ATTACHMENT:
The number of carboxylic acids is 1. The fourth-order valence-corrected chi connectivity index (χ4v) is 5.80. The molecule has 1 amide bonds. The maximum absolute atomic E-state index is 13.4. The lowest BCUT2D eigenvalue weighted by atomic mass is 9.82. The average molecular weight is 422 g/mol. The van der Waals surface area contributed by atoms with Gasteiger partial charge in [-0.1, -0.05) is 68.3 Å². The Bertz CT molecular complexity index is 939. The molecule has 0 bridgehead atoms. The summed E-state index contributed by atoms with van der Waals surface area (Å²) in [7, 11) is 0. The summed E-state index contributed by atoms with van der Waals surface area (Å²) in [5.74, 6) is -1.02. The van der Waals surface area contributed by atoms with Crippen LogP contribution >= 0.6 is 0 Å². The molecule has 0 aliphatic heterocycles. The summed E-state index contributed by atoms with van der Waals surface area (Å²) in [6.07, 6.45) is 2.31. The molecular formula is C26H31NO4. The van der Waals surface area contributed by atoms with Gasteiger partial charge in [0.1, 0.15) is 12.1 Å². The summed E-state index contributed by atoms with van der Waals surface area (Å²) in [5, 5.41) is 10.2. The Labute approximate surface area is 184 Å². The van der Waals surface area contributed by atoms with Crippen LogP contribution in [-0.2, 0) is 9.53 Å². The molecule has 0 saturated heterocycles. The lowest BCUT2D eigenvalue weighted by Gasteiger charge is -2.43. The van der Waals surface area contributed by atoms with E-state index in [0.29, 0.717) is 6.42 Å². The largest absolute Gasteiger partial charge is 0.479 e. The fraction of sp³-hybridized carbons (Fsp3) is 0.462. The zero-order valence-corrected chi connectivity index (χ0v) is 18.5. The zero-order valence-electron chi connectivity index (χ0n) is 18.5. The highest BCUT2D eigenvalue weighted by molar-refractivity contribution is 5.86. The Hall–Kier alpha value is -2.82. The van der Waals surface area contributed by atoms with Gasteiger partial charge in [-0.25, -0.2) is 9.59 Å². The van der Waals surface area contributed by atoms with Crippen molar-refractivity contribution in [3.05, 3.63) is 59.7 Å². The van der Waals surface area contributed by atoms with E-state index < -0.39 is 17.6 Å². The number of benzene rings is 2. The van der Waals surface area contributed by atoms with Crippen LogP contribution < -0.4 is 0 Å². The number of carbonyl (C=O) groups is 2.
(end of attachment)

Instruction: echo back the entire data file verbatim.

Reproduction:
The number of carboxylic acids is 1. The fourth-order valence-corrected chi connectivity index (χ4v) is 5.80. The molecule has 1 amide bonds. The maximum absolute atomic E-state index is 13.4. The lowest BCUT2D eigenvalue weighted by atomic mass is 9.82. The average molecular weight is 422 g/mol. The van der Waals surface area contributed by atoms with Gasteiger partial charge in [-0.1, -0.05) is 68.3 Å². The Bertz CT molecular complexity index is 939. The molecule has 0 bridgehead atoms. The summed E-state index contributed by atoms with van der Waals surface area (Å²) in [7, 11) is 0. The summed E-state index contributed by atoms with van der Waals surface area (Å²) in [5.74, 6) is -1.02. The van der Waals surface area contributed by atoms with Crippen LogP contribution >= 0.6 is 0 Å². The molecule has 0 aliphatic heterocycles. The summed E-state index contributed by atoms with van der Waals surface area (Å²) in [6.07, 6.45) is 2.31. The molecular formula is C26H31NO4. The van der Waals surface area contributed by atoms with Gasteiger partial charge in [0.1, 0.15) is 12.1 Å². The summed E-state index contributed by atoms with van der Waals surface area (Å²) in [5, 5.41) is 10.2. The Labute approximate surface area is 184 Å². The van der Waals surface area contributed by atoms with Crippen LogP contribution in [-0.2, 0) is 9.53 Å². The molecule has 0 saturated heterocycles. The lowest BCUT2D eigenvalue weighted by Gasteiger charge is -2.43. The van der Waals surface area contributed by atoms with E-state index in [0.29, 0.717) is 6.42 Å². The largest absolute Gasteiger partial charge is 0.479 e. The fraction of sp³-hybridized carbons (Fsp3) is 0.462. The zero-order valence-corrected chi connectivity index (χ0v) is 18.5. The zero-order valence-electron chi connectivity index (χ0n) is 18.5. The highest BCUT2D eigenvalue weighted by molar-refractivity contribution is 5.86. The Hall–Kier alpha value is -2.82. The van der Waals surface area contributed by atoms with Gasteiger partial charge in [-0.25, -0.2) is 9.59 Å². The van der Waals surface area contributed by atoms with Crippen molar-refractivity contribution in [3.05, 3.63) is 59.7 Å². The van der Waals surface area contributed by atoms with E-state index < -0.39 is 17.6 Å². The number of benzene rings is 2. The van der Waals surface area contributed by atoms with Crippen LogP contribution < -0.4 is 0 Å². The number of carbonyl (C=O) groups is 2.